The experts who compiled studies of past employer responses to higher minimum wages were not looking at a world in which online and automated voice response systems replaced call center workers. They also were not looking at a world in which offshore workers were being deployed to replace U.S. workers, a process that accelerated after 2000, oddly enough because of a shortage of U.S. workers during the run-up to the Y2K deadline in 2000. At Pitney Bowes, we had 15 U.S. call centers when I became the CEO in 1996, and four when I retired in 2008.

Technology affected Pitney Bowes and our customers in other ways as well. Faxing and copying were handled in a centralized environment for even medium-volume jobs until the 2000’s, and the people who carried the original documents to the copy center and carried the copies to the person ordering the job were minimum wage workers. Many more of those jobs were done at satellite multi-functional devices after the year 2000, and, today, are often not done at all, as more documents move electronically.

Almost all retail jobs were minimum wage positions and there were millions of them, but the rate of technological and process change has increased the penetration of self-service checkout in the last five years. With a higher minimum wage, that movement to self-service will accelerate. During the period the CBO experts studied, the concept of a self-driving car was science fiction. Today, it is a reality in California and Nevada.

In essence, the CBO and the experts on which it relies look backward and project the same trends looking forward. While the CBO believes it is taking into account the responsive behavior of businesses, families and individuals, it is clearly not taking into account the innovative technologies and process re-engineering capabilities those businesses and individuals will be able to incorporate into work processes.

It is also not taking into account another major societal trend, the substitution of e-commerce for face-to-face retail. Up until recently, many minimum wage individuals worked at local retail stores or national chains, such as Borders Books or independent book sellers, HMV or other music retailers, Blockbuster video or local DVD rental stores, Circuit City, Best Buy, Radio Shack, or local computer stores, or Walgreens or the local independent pharmacy. In every one of these cases, an e-commerce alternative has emerged:

  • We order books or e-books from Amazon.com;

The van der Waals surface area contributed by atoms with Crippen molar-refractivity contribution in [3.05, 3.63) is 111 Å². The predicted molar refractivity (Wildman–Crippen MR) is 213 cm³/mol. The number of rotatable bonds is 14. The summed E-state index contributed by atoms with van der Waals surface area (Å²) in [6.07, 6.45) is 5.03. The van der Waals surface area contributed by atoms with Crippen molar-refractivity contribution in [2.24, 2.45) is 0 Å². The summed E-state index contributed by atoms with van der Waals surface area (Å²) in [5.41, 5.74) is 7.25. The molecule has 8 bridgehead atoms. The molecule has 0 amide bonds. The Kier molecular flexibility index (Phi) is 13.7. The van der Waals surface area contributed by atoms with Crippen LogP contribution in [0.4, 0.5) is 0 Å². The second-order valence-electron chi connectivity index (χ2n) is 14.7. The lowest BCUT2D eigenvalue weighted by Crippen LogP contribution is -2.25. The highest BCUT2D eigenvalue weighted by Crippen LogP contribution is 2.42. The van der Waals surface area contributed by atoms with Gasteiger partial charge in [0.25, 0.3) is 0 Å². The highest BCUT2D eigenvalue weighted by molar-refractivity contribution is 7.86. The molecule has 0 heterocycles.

• We stream videos from Netflix, or, at worst, order DVDs by mail;
  • We order music downloads from I-Tunes on to our I-Pod, instead of buying a CD from the local store;
  • We order products online from Apple and receive online or telephone support from Apple; or
  • We order pharmaceuticals by mail from suppliers like CVS and Express Scripts.

When logistics and supply chain are centralized, it is far easier to eliminate minimum wage jobs than it is in the context of a local retail outlet. It is also easier to eliminate jobs when more of the movement of entertainment content is electronic, rather than the shipment of a DVD or CD.

None of these technological or process changes, all of which are obvious to anyone living in the real world, were taken into account by the CBO, not because they should not have been, but because the CBO wants certainty and supportability from its research sources, as opposed to accuracy.

The CBO is a government agency. Like all government agencies, its employees are most concerned about being beyond criticism. If the CBO ventures into the predictive realm and attempts to project future trends that have no “bullet-proof” data from the past, its employees would be roundly criticized and have their careers at risk.

The likelihood that the media will do its homework and go through the process of tracing the CBO’s findings back to their original sources and spotting the flaws in those sources is relatively low. It is far easier to stay anchored in a past reality that is very likely to be unreal in the future than to venture into a messy future, however logical and supportable it is.